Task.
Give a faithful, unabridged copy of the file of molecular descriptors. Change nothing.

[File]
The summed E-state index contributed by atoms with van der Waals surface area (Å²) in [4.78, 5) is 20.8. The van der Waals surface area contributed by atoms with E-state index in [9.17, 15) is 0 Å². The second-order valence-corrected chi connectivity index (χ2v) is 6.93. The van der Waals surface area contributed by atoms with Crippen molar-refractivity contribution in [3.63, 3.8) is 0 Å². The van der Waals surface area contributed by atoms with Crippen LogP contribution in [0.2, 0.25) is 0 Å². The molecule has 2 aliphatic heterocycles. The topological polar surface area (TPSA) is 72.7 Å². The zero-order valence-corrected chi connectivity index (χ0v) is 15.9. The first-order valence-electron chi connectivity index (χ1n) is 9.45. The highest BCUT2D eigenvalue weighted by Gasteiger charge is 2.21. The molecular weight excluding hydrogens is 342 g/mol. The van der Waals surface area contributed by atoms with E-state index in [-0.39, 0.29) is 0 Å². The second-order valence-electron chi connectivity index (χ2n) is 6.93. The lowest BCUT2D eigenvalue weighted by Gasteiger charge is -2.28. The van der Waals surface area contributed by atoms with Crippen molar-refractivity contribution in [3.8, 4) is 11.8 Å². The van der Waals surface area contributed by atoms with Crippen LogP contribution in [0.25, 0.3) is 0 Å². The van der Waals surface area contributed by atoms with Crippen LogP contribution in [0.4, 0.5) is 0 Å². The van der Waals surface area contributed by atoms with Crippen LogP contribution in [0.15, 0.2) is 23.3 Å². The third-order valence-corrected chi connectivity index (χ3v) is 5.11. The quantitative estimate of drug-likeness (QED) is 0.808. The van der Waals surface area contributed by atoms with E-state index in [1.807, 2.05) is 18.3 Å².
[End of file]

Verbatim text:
The summed E-state index contributed by atoms with van der Waals surface area (Å²) in [4.78, 5) is 20.8. The van der Waals surface area contributed by atoms with E-state index in [9.17, 15) is 0 Å². The second-order valence-corrected chi connectivity index (χ2v) is 6.93. The van der Waals surface area contributed by atoms with Crippen molar-refractivity contribution in [3.63, 3.8) is 0 Å². The van der Waals surface area contributed by atoms with Crippen LogP contribution in [0.2, 0.25) is 0 Å². The molecule has 2 aliphatic heterocycles. The topological polar surface area (TPSA) is 72.7 Å². The zero-order valence-corrected chi connectivity index (χ0v) is 15.9. The first-order valence-electron chi connectivity index (χ1n) is 9.45. The highest BCUT2D eigenvalue weighted by Gasteiger charge is 2.21. The molecular weight excluding hydrogens is 342 g/mol. The van der Waals surface area contributed by atoms with E-state index in [-0.39, 0.29) is 0 Å². The second-order valence-electron chi connectivity index (χ2n) is 6.93. The lowest BCUT2D eigenvalue weighted by Gasteiger charge is -2.28. The van der Waals surface area contributed by atoms with Crippen molar-refractivity contribution in [3.8, 4) is 11.8 Å². The van der Waals surface area contributed by atoms with Crippen LogP contribution in [0.25, 0.3) is 0 Å². The van der Waals surface area contributed by atoms with Crippen LogP contribution in [0.4, 0.5) is 0 Å². The van der Waals surface area contributed by atoms with Crippen LogP contribution in [0.15, 0.2) is 23.3 Å². The third-order valence-corrected chi connectivity index (χ3v) is 5.11. The quantitative estimate of drug-likeness (QED) is 0.808. The van der Waals surface area contributed by atoms with E-state index in [1.807, 2.05) is 18.3 Å².